Typically speaking, six days isn't regarded as a long period of time, but for former Jets linebacker Eric Barton, it represents the difference between life and death.
A little over a year ago, Barton went to the doctor for back pain he figured was a natural ramification of his playing days. Shortly thereafter, the 39-year-old would quickly become the recipient of a bone-crushing hit, something he was usually on the other end of throughout his 12-year career.
"My back was hurting, so I went to get an MRI because I could barely walk or bend over," he said. "The doctors told me something was putting pressure on my abs and back and I had to go to the hospital immediately because it could mean my liver is failing. I did that and they were right. My liver was failing and my kidneys were at two percent. I had to be put on life support until they found a match for my liver. It took one or two months while they were trying to get me ready for surgery if a liver ever came, which you don't know if you're going to get one. God blessed me with a liver within six days of when I had to have it."
Adjusting to his new and healthy life, one of Barton's first thoughts was to give back to the Liver Disease and Transplant Center at Cedars-Sinai Hospital. With the help of Scott Hochstadt, his best friend since college and co-founder of Legends socks, Barton launched the Legends 50 for 50 campaign.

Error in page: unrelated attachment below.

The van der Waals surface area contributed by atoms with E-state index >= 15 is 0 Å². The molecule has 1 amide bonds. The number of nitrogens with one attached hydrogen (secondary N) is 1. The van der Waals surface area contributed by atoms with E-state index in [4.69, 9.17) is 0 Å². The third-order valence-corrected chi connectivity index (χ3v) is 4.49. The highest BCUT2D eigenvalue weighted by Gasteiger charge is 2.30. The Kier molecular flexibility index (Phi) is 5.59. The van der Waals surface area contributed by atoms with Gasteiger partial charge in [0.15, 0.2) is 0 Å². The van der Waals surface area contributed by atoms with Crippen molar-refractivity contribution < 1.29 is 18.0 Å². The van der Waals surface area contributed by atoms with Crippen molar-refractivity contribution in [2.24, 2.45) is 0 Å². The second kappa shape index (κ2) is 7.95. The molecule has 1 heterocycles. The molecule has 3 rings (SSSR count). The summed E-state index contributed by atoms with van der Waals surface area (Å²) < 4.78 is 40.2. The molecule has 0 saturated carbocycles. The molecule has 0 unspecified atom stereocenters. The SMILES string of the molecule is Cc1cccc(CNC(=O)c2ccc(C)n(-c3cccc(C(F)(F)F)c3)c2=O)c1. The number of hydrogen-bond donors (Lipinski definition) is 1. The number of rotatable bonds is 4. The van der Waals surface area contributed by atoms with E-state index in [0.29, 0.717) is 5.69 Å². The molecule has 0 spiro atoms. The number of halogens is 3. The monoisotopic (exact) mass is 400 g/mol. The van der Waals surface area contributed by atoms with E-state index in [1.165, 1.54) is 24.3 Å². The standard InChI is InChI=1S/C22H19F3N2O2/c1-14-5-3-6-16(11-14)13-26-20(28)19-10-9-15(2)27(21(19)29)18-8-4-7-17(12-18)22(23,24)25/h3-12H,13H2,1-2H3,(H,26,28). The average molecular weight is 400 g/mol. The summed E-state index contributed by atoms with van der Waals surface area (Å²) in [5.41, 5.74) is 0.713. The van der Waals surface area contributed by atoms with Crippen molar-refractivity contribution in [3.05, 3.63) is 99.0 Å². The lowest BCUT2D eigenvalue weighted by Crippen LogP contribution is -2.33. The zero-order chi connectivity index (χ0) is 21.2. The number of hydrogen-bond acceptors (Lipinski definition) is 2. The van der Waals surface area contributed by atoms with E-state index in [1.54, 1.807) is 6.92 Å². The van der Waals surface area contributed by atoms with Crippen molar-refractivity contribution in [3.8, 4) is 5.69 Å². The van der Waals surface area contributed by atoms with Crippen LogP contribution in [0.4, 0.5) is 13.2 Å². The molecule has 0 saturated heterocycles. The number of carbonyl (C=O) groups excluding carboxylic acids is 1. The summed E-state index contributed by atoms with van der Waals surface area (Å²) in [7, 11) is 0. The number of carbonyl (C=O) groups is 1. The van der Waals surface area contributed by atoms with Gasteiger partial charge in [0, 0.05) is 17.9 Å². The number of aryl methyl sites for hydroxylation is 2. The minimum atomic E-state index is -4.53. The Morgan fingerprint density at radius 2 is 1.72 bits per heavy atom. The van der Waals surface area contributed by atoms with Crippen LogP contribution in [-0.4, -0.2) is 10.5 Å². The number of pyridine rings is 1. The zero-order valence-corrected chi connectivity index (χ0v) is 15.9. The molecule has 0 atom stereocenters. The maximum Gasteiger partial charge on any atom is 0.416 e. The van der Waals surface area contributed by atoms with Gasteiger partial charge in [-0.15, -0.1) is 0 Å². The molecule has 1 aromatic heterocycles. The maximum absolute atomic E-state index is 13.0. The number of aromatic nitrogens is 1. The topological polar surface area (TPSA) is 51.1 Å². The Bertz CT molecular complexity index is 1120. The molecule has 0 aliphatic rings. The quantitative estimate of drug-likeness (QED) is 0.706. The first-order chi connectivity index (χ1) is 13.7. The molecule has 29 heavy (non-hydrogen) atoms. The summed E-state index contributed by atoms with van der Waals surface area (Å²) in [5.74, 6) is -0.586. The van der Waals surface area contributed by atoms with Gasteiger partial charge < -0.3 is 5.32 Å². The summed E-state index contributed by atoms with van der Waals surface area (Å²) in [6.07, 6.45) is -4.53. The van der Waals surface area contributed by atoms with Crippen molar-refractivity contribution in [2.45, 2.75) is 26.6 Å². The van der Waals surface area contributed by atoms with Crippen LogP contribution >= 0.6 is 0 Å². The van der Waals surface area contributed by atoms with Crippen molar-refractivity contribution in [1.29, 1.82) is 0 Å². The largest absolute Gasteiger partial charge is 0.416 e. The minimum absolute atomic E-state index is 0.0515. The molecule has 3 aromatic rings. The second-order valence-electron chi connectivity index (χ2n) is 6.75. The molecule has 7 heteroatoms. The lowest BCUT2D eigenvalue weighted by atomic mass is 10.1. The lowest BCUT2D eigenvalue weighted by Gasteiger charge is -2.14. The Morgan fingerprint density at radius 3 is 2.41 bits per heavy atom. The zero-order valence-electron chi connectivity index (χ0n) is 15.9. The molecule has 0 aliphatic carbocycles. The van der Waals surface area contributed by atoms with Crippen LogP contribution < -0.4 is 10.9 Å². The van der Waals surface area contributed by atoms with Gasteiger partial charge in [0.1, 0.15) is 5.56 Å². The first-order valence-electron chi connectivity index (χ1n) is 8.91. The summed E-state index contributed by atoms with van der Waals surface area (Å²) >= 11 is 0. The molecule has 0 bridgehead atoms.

"The sock idea came when I was recovering," he said. "The doctors wanted to me to do things to stimulate my mind because you can become brain dead in some areas or different things can happen to your brain because of the trauma. Scott told me to write down all the names of my former teammates, players, coaches, agents or anything to do with football. From there, we came up with getting guys' permission of licensing socks and using part of the money from the sale to give back to the hospital."
It took roughly five months to finish compiling a list of people to reach out to, which included former Jets teammates Chad Pennington, Kerry Rhodes, Erik Coleman, Bryan Thomas, David Harris and Nick Mangold. The socks first hit the market in the middle of the 2016 season, which Barton said made it difficult to promote. With the benefit of an entire offseason, Barton and Hochstadt can properly raise awareness to the campaign, with one goal in mind.
"I'd like to raise as much money for the liver transplant center," Barton said, who played for the Green & White from 2004-08. "When I was playing, I wanted to win a Super Bowl. This is my new Super Bowl."